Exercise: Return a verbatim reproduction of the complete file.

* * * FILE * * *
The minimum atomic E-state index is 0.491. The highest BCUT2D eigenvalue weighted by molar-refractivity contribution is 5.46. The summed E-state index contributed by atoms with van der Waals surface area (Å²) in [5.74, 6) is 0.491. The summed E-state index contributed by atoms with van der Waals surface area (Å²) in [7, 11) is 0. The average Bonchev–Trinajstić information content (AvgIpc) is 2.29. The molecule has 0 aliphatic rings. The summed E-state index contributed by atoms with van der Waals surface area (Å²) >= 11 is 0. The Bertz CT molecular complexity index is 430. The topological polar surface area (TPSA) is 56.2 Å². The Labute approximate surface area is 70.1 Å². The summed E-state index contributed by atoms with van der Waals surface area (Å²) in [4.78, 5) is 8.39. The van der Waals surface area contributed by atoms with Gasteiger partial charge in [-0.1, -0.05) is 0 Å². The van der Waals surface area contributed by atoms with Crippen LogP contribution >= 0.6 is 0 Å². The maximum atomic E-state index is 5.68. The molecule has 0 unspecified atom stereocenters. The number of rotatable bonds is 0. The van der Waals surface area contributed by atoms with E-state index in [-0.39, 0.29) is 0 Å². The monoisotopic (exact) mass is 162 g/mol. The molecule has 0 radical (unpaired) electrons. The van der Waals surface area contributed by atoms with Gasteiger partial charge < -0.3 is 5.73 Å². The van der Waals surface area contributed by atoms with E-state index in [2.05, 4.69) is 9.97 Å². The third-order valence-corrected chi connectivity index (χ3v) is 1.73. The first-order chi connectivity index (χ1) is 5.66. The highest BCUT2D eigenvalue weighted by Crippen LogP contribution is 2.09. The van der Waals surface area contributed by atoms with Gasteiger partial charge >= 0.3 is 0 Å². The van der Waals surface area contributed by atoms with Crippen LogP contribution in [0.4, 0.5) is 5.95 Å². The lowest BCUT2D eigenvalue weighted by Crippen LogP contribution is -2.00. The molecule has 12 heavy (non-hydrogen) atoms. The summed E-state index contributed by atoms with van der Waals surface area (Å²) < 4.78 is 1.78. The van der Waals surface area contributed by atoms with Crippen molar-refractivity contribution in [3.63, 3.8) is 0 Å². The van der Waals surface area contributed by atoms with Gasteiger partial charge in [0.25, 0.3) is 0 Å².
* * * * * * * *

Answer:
The minimum atomic E-state index is 0.491. The highest BCUT2D eigenvalue weighted by molar-refractivity contribution is 5.46. The summed E-state index contributed by atoms with van der Waals surface area (Å²) in [5.74, 6) is 0.491. The summed E-state index contributed by atoms with van der Waals surface area (Å²) in [7, 11) is 0. The average Bonchev–Trinajstić information content (AvgIpc) is 2.29. The molecule has 0 aliphatic rings. The summed E-state index contributed by atoms with van der Waals surface area (Å²) >= 11 is 0. The Bertz CT molecular complexity index is 430. The topological polar surface area (TPSA) is 56.2 Å². The Labute approximate surface area is 70.1 Å². The summed E-state index contributed by atoms with van der Waals surface area (Å²) in [4.78, 5) is 8.39. The van der Waals surface area contributed by atoms with Gasteiger partial charge in [-0.1, -0.05) is 0 Å². The van der Waals surface area contributed by atoms with Crippen LogP contribution >= 0.6 is 0 Å². The maximum atomic E-state index is 5.68. The molecule has 0 unspecified atom stereocenters. The number of rotatable bonds is 0. The van der Waals surface area contributed by atoms with E-state index in [-0.39, 0.29) is 0 Å². The monoisotopic (exact) mass is 162 g/mol. The molecule has 0 radical (unpaired) electrons. The van der Waals surface area contributed by atoms with Gasteiger partial charge < -0.3 is 5.73 Å². The van der Waals surface area contributed by atoms with E-state index in [2.05, 4.69) is 9.97 Å². The third-order valence-corrected chi connectivity index (χ3v) is 1.73. The first-order chi connectivity index (χ1) is 5.66. The highest BCUT2D eigenvalue weighted by Crippen LogP contribution is 2.09. The van der Waals surface area contributed by atoms with Gasteiger partial charge >= 0.3 is 0 Å². The van der Waals surface area contributed by atoms with Crippen LogP contribution in [0.4, 0.5) is 5.95 Å². The lowest BCUT2D eigenvalue weighted by Crippen LogP contribution is -2.00. The molecule has 12 heavy (non-hydrogen) atoms. The summed E-state index contributed by atoms with van der Waals surface area (Å²) < 4.78 is 1.78. The van der Waals surface area contributed by atoms with Crippen molar-refractivity contribution in [3.63, 3.8) is 0 Å². The van der Waals surface area contributed by atoms with Gasteiger partial charge in [0.25, 0.3) is 0 Å².